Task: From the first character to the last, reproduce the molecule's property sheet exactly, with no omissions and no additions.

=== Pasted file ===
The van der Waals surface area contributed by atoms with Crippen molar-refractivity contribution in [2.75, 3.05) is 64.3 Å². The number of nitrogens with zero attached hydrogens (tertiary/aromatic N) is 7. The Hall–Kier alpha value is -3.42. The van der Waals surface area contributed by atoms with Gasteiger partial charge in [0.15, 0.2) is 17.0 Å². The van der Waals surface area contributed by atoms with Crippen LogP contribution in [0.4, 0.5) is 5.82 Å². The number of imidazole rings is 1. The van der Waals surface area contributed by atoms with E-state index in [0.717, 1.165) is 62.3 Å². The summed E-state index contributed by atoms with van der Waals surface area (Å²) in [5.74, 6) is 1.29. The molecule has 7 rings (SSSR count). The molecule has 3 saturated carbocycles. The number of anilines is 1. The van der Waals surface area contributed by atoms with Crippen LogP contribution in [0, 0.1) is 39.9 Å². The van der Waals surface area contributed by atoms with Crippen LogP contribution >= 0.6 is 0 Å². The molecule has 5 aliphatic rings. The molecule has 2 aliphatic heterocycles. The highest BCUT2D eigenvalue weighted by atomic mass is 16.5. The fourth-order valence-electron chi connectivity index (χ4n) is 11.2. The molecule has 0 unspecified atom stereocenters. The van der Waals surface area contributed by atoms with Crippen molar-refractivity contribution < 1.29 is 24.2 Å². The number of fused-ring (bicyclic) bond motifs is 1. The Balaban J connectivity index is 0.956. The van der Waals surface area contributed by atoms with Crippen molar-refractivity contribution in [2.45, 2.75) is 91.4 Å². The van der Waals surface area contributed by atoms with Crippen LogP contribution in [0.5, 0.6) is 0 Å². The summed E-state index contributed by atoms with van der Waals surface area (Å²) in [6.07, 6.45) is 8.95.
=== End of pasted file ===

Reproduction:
The van der Waals surface area contributed by atoms with Crippen molar-refractivity contribution in [2.75, 3.05) is 64.3 Å². The number of nitrogens with zero attached hydrogens (tertiary/aromatic N) is 7. The Hall–Kier alpha value is -3.42. The van der Waals surface area contributed by atoms with Gasteiger partial charge in [0.15, 0.2) is 17.0 Å². The van der Waals surface area contributed by atoms with Crippen LogP contribution in [0.4, 0.5) is 5.82 Å². The number of imidazole rings is 1. The van der Waals surface area contributed by atoms with E-state index in [0.717, 1.165) is 62.3 Å². The summed E-state index contributed by atoms with van der Waals surface area (Å²) in [5.74, 6) is 1.29. The molecule has 7 rings (SSSR count). The molecule has 3 saturated carbocycles. The number of anilines is 1. The van der Waals surface area contributed by atoms with Crippen LogP contribution in [0, 0.1) is 39.9 Å². The van der Waals surface area contributed by atoms with Crippen LogP contribution >= 0.6 is 0 Å². The molecule has 5 aliphatic rings. The molecule has 2 aliphatic heterocycles. The highest BCUT2D eigenvalue weighted by atomic mass is 16.5. The fourth-order valence-electron chi connectivity index (χ4n) is 11.2. The molecule has 0 unspecified atom stereocenters. The van der Waals surface area contributed by atoms with Crippen molar-refractivity contribution < 1.29 is 24.2 Å². The number of fused-ring (bicyclic) bond motifs is 1. The Balaban J connectivity index is 0.956. The van der Waals surface area contributed by atoms with Crippen molar-refractivity contribution in [2.45, 2.75) is 91.4 Å². The van der Waals surface area contributed by atoms with Crippen LogP contribution in [0.5, 0.6) is 0 Å². The summed E-state index contributed by atoms with van der Waals surface area (Å²) in [6.07, 6.45) is 8.95.